Guest opinion: There’s a conflict in City Hall’s development and land-use oversight roles
Park City is both the largest property developer and the sole overseer of property development in Park City. In its oversight role, the City Council along with the Planning Commission have authority to approve or reject development plans. As a property developer, the city proposes and recommends development plans for approval by the Planning Commission and City Council.
The city’s role in each of these development and oversight roles can be entangling.
One recent entanglement had the city developing the arts and culture district, purchasing the property parcel and removing contaminated soil from the district. (OK, I would not call it “contaminated” except the city felt the need to move it). Tim Henney noted at a recent council meeting that the city believed it could save $20 million from the cost of relocating the soil to Tooele. The savings could be plowed right back into the district, for the community’s benefit. We have also heard about the PCMR resort base development and that the anticipated tax revenue and tax income to the city is also planned to offset enhanced arts and culture district costs, and the cost of transit policy and traffic mitigation in the PCMR base area neighborhood among other future expenses.
Four identifiable entanglements with developer and development oversight roles: 1) The arts and culture district’s contaminated soils and the need to deal with them, moving them to the repository instead of shipping to Tooele, offering a significant cost reduction. 2) Plowing the savings into lowering the district’s development costs of as much as $100 million. 3) Leveraging and committing the Park City community’s tax base and solid credit/bond rating to finance the district. 4) Anticipating over the horizon tax revenues for the PCMR base development (an addiction to money!) to mitigate effects of the development on traffic and transit in the base area neighborhood and Old Town.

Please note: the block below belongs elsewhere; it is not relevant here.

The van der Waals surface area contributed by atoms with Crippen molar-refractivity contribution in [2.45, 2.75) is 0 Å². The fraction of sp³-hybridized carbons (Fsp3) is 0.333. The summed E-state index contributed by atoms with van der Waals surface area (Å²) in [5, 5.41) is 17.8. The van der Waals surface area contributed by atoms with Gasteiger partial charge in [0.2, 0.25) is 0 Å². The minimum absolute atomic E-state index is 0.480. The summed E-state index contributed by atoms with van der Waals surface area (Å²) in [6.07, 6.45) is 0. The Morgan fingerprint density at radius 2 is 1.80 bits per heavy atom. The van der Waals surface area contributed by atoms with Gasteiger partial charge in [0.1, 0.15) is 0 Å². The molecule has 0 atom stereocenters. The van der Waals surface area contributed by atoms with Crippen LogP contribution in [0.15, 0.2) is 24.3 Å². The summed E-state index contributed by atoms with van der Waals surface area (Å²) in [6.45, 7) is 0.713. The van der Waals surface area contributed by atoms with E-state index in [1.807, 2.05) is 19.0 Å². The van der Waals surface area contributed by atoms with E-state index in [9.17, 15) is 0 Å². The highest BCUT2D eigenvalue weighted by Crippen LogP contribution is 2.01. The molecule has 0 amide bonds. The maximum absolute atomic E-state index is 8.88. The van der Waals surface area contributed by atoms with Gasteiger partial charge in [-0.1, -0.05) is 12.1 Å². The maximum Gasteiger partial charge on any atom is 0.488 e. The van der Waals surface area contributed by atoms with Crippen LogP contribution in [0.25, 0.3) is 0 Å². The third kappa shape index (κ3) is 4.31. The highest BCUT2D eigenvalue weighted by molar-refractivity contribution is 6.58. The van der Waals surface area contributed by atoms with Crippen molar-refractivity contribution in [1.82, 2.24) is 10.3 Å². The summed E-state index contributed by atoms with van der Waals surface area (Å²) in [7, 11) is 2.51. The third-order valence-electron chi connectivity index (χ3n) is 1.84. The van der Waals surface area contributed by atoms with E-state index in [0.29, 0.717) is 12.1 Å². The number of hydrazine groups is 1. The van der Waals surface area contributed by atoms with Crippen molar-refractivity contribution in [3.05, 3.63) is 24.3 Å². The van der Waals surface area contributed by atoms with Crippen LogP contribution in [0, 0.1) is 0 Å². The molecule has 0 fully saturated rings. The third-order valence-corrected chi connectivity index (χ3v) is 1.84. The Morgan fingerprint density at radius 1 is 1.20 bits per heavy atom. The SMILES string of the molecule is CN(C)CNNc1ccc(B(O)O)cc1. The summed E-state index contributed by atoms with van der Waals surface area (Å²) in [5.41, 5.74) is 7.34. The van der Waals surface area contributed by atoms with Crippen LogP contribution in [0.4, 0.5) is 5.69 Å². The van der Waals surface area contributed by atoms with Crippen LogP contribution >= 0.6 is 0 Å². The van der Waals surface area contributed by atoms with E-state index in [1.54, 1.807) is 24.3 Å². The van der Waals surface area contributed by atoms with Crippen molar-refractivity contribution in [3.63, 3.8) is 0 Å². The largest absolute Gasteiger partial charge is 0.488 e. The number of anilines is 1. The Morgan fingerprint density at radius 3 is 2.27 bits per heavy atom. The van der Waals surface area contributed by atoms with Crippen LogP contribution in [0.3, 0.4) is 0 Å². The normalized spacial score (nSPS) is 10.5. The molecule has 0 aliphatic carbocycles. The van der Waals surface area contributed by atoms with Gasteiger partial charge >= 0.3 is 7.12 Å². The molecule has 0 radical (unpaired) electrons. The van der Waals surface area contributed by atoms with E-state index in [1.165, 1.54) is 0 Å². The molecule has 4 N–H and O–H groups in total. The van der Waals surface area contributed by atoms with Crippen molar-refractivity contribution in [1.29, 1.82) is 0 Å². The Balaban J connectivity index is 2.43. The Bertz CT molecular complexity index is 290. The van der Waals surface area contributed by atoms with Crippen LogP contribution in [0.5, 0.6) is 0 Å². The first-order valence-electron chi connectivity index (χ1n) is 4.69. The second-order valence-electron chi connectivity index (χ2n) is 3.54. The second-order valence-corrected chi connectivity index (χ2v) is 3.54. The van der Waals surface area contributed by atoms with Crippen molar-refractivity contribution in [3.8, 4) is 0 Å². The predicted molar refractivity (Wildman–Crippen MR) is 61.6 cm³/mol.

Given the community’s nearly unanimous opposition to the repository, the development of the arts and culture district seems to have gotten too pricey for the current council and these discussions have been tabled. Mayor Beerman opined as much at a recent council meeting but then in an aside, suggested it all may rise again after the elections. Entanglements can have benefit, and entanglements may have costs.
The city is a strong developer and has done a lot of good for the community, but aren’t the city’s developer roles constantly and directly in conflict with its roles and responsibilities as the regulator of all development within the city’s boundaries? I believe the city’s discussions of the perceived advantages of over the horizon tax revenues arising from the PCMR development, and the city’s interest in the project, cloud its judgment and should cause the city to recuse itself in consideration of the PCMR development in the future. The city attorney recently issued such a caution to City Council candidates that they may have to recuse themselves from any approval or rejection of PEG’s plans for PCMR if they express their opinions on the wisdom of the PCMR development during the campaign and are elected. The current mayor and council members are already at risk from their public discussions to date?
I believe the city attorney should consider a larger review of the city’s conflicted roles as both a regulator of development and developer. The city attorney should also try to enable public discourse during the current election season so that mayoral and council candidates can have a dialogue with the community of voters that encompasses development topics of concern to the community including the PCMR base. Such is a democracy.
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